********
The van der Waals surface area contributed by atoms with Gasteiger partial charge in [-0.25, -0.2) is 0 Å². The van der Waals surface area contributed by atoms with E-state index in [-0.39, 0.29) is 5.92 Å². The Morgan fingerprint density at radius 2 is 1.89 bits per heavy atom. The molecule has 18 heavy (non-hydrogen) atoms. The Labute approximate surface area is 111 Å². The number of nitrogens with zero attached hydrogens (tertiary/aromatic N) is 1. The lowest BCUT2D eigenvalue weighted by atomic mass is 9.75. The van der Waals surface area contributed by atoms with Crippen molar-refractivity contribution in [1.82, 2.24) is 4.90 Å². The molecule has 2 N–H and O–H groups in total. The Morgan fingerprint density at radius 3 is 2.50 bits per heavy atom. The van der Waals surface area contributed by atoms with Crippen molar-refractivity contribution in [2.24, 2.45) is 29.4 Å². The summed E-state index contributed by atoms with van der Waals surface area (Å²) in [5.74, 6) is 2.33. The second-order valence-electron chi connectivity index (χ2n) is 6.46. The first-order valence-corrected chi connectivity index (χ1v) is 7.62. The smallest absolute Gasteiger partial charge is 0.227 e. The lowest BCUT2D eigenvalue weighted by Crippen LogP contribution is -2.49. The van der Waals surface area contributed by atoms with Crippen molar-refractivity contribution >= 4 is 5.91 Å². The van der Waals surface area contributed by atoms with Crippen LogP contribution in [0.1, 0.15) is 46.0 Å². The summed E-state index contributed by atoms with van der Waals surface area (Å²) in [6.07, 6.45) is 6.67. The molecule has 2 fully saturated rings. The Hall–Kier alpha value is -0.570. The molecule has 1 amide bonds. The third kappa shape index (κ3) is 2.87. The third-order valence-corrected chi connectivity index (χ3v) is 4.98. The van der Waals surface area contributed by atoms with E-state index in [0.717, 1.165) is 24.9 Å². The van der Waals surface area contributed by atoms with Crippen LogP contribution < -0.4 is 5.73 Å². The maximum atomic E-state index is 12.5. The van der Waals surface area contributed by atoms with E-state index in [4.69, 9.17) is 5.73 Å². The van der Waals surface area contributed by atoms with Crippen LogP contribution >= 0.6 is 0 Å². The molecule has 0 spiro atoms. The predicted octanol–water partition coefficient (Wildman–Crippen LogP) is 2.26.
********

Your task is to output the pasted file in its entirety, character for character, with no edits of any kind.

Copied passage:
The van der Waals surface area contributed by atoms with Gasteiger partial charge in [-0.25, -0.2) is 0 Å². The van der Waals surface area contributed by atoms with E-state index in [-0.39, 0.29) is 5.92 Å². The Morgan fingerprint density at radius 2 is 1.89 bits per heavy atom. The molecule has 18 heavy (non-hydrogen) atoms. The Labute approximate surface area is 111 Å². The number of nitrogens with zero attached hydrogens (tertiary/aromatic N) is 1. The lowest BCUT2D eigenvalue weighted by atomic mass is 9.75. The van der Waals surface area contributed by atoms with Crippen molar-refractivity contribution in [1.82, 2.24) is 4.90 Å². The molecule has 2 N–H and O–H groups in total. The Morgan fingerprint density at radius 3 is 2.50 bits per heavy atom. The van der Waals surface area contributed by atoms with Crippen molar-refractivity contribution in [2.24, 2.45) is 29.4 Å². The summed E-state index contributed by atoms with van der Waals surface area (Å²) in [5.74, 6) is 2.33. The second-order valence-electron chi connectivity index (χ2n) is 6.46. The first-order valence-corrected chi connectivity index (χ1v) is 7.62. The smallest absolute Gasteiger partial charge is 0.227 e. The lowest BCUT2D eigenvalue weighted by Crippen LogP contribution is -2.49. The van der Waals surface area contributed by atoms with Crippen molar-refractivity contribution >= 4 is 5.91 Å². The van der Waals surface area contributed by atoms with Crippen LogP contribution in [0.1, 0.15) is 46.0 Å². The summed E-state index contributed by atoms with van der Waals surface area (Å²) in [6.07, 6.45) is 6.67. The molecule has 2 fully saturated rings. The Hall–Kier alpha value is -0.570. The molecule has 1 amide bonds. The third kappa shape index (κ3) is 2.87. The third-order valence-corrected chi connectivity index (χ3v) is 4.98. The van der Waals surface area contributed by atoms with E-state index in [0.717, 1.165) is 24.9 Å². The van der Waals surface area contributed by atoms with Crippen LogP contribution < -0.4 is 5.73 Å². The maximum atomic E-state index is 12.5. The van der Waals surface area contributed by atoms with E-state index in [4.69, 9.17) is 5.73 Å². The van der Waals surface area contributed by atoms with Crippen LogP contribution >= 0.6 is 0 Å². The molecule has 0 spiro atoms. The predicted octanol–water partition coefficient (Wildman–Crippen LogP) is 2.26.